Their performance and winning on that team in those armed encounters was based on individual and team skills.  Leadership meant giving the team members the opportunity to perfect their personal skills as well as integrating those skills with others to ensure a more successful outcome.  Whether a narcotics search warrant, felony warrant execution on a dangerous subject or barricaded gunman with shots fired, multiple well trained operators or team members are a better strategy than one or two officers with minimal training thrown at the problem.  Little “leadership” was necessary as the mission unfolded.  All the tactics, techniques and procedures had been “preloaded” in training.  It was the team leader’s job to facilitate, plan (with team members input) and then support his men as they “executed” the play.  It was not “stand here and point your gun in this direction” micromanagement.

Some “leaders” could not and cannot deal with this.  In one shooting a team leader was fired by a boss on scene.  Fortunately a leader in a management position prevented that action.  I can remember this captain saying to me, “I’ll take responsibility for this.”  What a concept.  I looked at him and said, “F that Cap, that dead guy lying over there is responsible.”

“I” in Team

There may be no letter “i” in team but there is a “me.”  Whether an officer on the beat, detective or other LEO, these team members need bosses, coaches if you will, who treat them with respect, see to it that they have the best training and equipment possible and support and defend them, even in tough times.  They will perform for you if you do so.  Winning in police work means being physically whole and uninjured, as well as psychologically and emotionally healthy.  This is not served by the players (officers) serving the coach but rather by the coach serving the players.  It is the only sound team strategy.  It makes winning teams and lasting legacies.  It is the right way to coach a team.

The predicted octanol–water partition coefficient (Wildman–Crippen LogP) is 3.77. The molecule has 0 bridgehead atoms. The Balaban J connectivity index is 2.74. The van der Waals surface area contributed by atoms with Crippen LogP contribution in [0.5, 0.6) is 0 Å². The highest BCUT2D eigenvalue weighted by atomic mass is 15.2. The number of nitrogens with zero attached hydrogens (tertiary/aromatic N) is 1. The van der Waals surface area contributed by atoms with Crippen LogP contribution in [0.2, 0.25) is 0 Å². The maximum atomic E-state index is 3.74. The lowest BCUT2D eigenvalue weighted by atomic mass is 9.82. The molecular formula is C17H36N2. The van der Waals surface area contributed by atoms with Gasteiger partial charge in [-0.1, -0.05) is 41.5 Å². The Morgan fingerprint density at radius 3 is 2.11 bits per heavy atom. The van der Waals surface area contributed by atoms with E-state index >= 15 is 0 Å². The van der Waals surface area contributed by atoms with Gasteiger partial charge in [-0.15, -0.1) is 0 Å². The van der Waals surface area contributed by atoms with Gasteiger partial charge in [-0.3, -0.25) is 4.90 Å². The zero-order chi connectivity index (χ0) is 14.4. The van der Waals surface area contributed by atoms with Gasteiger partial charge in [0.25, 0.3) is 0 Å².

About the Author

Kevin Davis | Tactical Survival Contributor

Kevin R. Davis retired from the Akron Police Department after 31 years with a total of 39 years in law enforcement.  Kevin was a street patrol officer, narcotics detective, full-time use of force, suspect control, and firearms instructor, and detective assigned to the Body Worn Camera Unit.  Kevin is the author of Use of Force Investigations: A Manual for Law Enforcement, and is an active consultant and expert witness on use of force incidents.  Kevin's website is https://kd-forcetraining.com/